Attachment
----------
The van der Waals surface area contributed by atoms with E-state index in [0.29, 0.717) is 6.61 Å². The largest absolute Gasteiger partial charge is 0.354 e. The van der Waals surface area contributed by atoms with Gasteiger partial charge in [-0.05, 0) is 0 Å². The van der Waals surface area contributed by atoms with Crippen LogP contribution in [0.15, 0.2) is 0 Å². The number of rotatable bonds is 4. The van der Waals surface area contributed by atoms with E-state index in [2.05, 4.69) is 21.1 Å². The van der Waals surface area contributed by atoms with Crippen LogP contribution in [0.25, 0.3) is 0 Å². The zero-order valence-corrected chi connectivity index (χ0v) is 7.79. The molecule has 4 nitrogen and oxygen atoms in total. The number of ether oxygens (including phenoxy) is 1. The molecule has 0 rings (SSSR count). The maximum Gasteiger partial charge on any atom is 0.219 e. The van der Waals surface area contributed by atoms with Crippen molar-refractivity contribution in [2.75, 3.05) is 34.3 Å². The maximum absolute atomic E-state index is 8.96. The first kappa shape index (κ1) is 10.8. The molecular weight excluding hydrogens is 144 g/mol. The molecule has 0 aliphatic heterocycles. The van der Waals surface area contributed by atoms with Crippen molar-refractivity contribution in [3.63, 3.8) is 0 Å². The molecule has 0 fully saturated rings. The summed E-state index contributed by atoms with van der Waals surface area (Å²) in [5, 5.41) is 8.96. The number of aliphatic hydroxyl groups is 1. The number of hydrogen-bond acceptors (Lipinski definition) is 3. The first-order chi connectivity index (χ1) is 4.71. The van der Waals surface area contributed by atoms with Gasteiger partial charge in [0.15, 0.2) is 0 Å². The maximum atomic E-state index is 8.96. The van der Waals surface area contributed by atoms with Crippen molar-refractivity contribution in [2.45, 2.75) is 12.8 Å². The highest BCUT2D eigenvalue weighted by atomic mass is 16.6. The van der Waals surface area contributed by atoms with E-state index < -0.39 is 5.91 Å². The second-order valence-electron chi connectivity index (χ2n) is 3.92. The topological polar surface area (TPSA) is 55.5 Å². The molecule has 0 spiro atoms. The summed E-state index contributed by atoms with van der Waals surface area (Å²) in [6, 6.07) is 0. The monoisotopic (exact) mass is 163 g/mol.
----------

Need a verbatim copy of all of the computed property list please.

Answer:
The van der Waals surface area contributed by atoms with E-state index in [0.29, 0.717) is 6.61 Å². The largest absolute Gasteiger partial charge is 0.354 e. The van der Waals surface area contributed by atoms with Gasteiger partial charge in [-0.05, 0) is 0 Å². The van der Waals surface area contributed by atoms with Crippen LogP contribution in [0.15, 0.2) is 0 Å². The number of rotatable bonds is 4. The van der Waals surface area contributed by atoms with E-state index in [2.05, 4.69) is 21.1 Å². The van der Waals surface area contributed by atoms with Crippen LogP contribution in [0.25, 0.3) is 0 Å². The zero-order valence-corrected chi connectivity index (χ0v) is 7.79. The molecule has 4 nitrogen and oxygen atoms in total. The number of ether oxygens (including phenoxy) is 1. The molecule has 0 rings (SSSR count). The maximum Gasteiger partial charge on any atom is 0.219 e. The van der Waals surface area contributed by atoms with Crippen molar-refractivity contribution in [2.75, 3.05) is 34.3 Å². The maximum absolute atomic E-state index is 8.96. The first kappa shape index (κ1) is 10.8. The molecular weight excluding hydrogens is 144 g/mol. The molecule has 0 aliphatic heterocycles. The van der Waals surface area contributed by atoms with Crippen molar-refractivity contribution in [3.63, 3.8) is 0 Å². The molecule has 0 fully saturated rings. The summed E-state index contributed by atoms with van der Waals surface area (Å²) in [5, 5.41) is 8.96. The number of aliphatic hydroxyl groups is 1. The number of hydrogen-bond acceptors (Lipinski definition) is 3. The first-order chi connectivity index (χ1) is 4.71. The van der Waals surface area contributed by atoms with Gasteiger partial charge in [0.15, 0.2) is 0 Å². The maximum atomic E-state index is 8.96. The van der Waals surface area contributed by atoms with Crippen molar-refractivity contribution in [2.45, 2.75) is 12.8 Å². The highest BCUT2D eigenvalue weighted by atomic mass is 16.6. The van der Waals surface area contributed by atoms with E-state index < -0.39 is 5.91 Å². The second-order valence-electron chi connectivity index (χ2n) is 3.92. The topological polar surface area (TPSA) is 55.5 Å². The molecule has 0 spiro atoms. The summed E-state index contributed by atoms with van der Waals surface area (Å²) in [6, 6.07) is 0. The monoisotopic (exact) mass is 163 g/mol.